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Timothy B. Lee

Timothy B. Lee

Timothy B. Lee covers technology policy, including copyright and patent law, telecom regulation, privacy, and free speech. He also writes about the economics of technology. He has previously written for Ars Technica and Forbes. You can follow him on Twitter or send him email.

Brian Fung

Brian Fung

Brian Fung covers technology for The Washington Post, focusing on electronic privacy, national security, digital politics and the Internet that binds it all together. He was previously the technology correspondent for National Journal and an associate editor at the Atlantic. His writing has also appeared in Foreign Policy, Talking Points Memo, the American Prospect and Nonprofit Quarterly. Follow Brian on Google+ .

Andrea Peterson

Andrea Peterson

Andrea Peterson covers technology policy for The Washington Post, with an emphasis on cybersecurity, consumer privacy, transparency, surveillance and open government. She also delves into the societal impacts of technology access and how innovation is intertwined with cultural development.

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Posted at 02:48 PM ET, 02/13/2013

CISPA’s reintroduction stirs new debate #thecircuit

CISPA: The tech policy world is abuzz over the reintroduction of the Cyber Intelligence Sharing and Protection Act, a controversial measure that drew the ire of open Web advocates because of the bill’s measures on privacy and intellectual property.

Technology policy analysts and activists were quick to say Wednesday that the measure, as written, does not address the key concerns they had with CISPA when it was introduced in the last session.

Calling the bill “flawed,” Sharon Bradford Franklin of The Constitution Project said she has lingering privacy concerns about what information companies can share with the federal government.

“While the goal of protecting our nation's networks from cyberattacks is a laudable one, Congress must also address the very real threat this legislation poses to Americans' privacy rights and civil liberties,” she said.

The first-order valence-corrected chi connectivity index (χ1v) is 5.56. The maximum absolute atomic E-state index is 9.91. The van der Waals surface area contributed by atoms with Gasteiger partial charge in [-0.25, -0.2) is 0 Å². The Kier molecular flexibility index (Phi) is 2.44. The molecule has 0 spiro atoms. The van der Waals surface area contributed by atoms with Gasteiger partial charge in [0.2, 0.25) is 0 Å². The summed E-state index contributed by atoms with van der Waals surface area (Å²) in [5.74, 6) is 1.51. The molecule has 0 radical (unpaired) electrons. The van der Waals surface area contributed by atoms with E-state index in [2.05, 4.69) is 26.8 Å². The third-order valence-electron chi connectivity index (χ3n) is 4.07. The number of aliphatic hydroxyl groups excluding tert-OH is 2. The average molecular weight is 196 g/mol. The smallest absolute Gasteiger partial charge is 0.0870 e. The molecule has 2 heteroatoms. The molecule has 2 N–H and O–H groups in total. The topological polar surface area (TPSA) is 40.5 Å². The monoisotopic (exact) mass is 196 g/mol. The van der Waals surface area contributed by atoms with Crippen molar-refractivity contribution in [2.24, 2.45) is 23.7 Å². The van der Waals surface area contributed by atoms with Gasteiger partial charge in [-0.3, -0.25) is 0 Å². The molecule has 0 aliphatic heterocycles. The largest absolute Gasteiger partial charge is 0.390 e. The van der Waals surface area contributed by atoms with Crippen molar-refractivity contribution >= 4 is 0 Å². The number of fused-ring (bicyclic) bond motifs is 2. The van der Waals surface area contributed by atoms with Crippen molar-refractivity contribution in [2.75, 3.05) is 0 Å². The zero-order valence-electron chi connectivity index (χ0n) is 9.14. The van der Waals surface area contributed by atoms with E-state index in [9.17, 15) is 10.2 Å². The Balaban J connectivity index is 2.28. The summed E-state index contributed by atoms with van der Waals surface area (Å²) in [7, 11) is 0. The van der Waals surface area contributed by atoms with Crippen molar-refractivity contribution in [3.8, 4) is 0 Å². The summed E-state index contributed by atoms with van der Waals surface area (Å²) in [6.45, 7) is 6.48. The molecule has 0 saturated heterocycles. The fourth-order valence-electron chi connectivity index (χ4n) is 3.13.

Reaction to cybersecurity executive order:

There was swift reaction to the cybersecurity executive order that President Obama released Tuesday in conjunction with State of the Union address. Most lawmakers, including Obama, said that the executive order was a good first step, but that the conversation needed to continue with further action from Congress.

As The Washington Post reported, the order directs the Commerce Department to work with federal agencies and industries, such as banking and electricity, to come up with standards for sharing information on cyber threats.

In a statement, the Center for Democracy and Technology praised Obama for an order that addresses privacy concerns from the beginning of the design process rather than after the fact.

"By explicitly requiring adherence to fair information practice principles, the order adopts a comprehensive formulation of privacy,” said the group’s president, Leslie Harris. “The annual privacy assessment, properly done, can create accountability to the public for government actions taken in the name of cybersecurity.”

Tech gets lots of attention in State of the Union: Major tech policy issues, including immigration reform, American manufacturing and a focus on science, engineering, technology and mathematics education were mentioned prominently in President Obama’s State of the Union address Tuesday night.

The speech included prominent mentions of major technology companies Intel and Apple, both of which were highlighted for their efforts to bring some technology manufacturing back to the United States.

Online sales tax: A bipartisan group of senators is reportedly set to reintroduce a bill that would push for online sales tax legislation, according to a Wednesday post from the Hill.

Christine Mulka, a spokeswoman for Sen. Dick Durbin (D-Ill.), told the news organization that members of the House also were set to reintroduce an identical companion bill, which would allow states to tax online purchases.

By  |  02:48 PM ET, 02/13/2013

 
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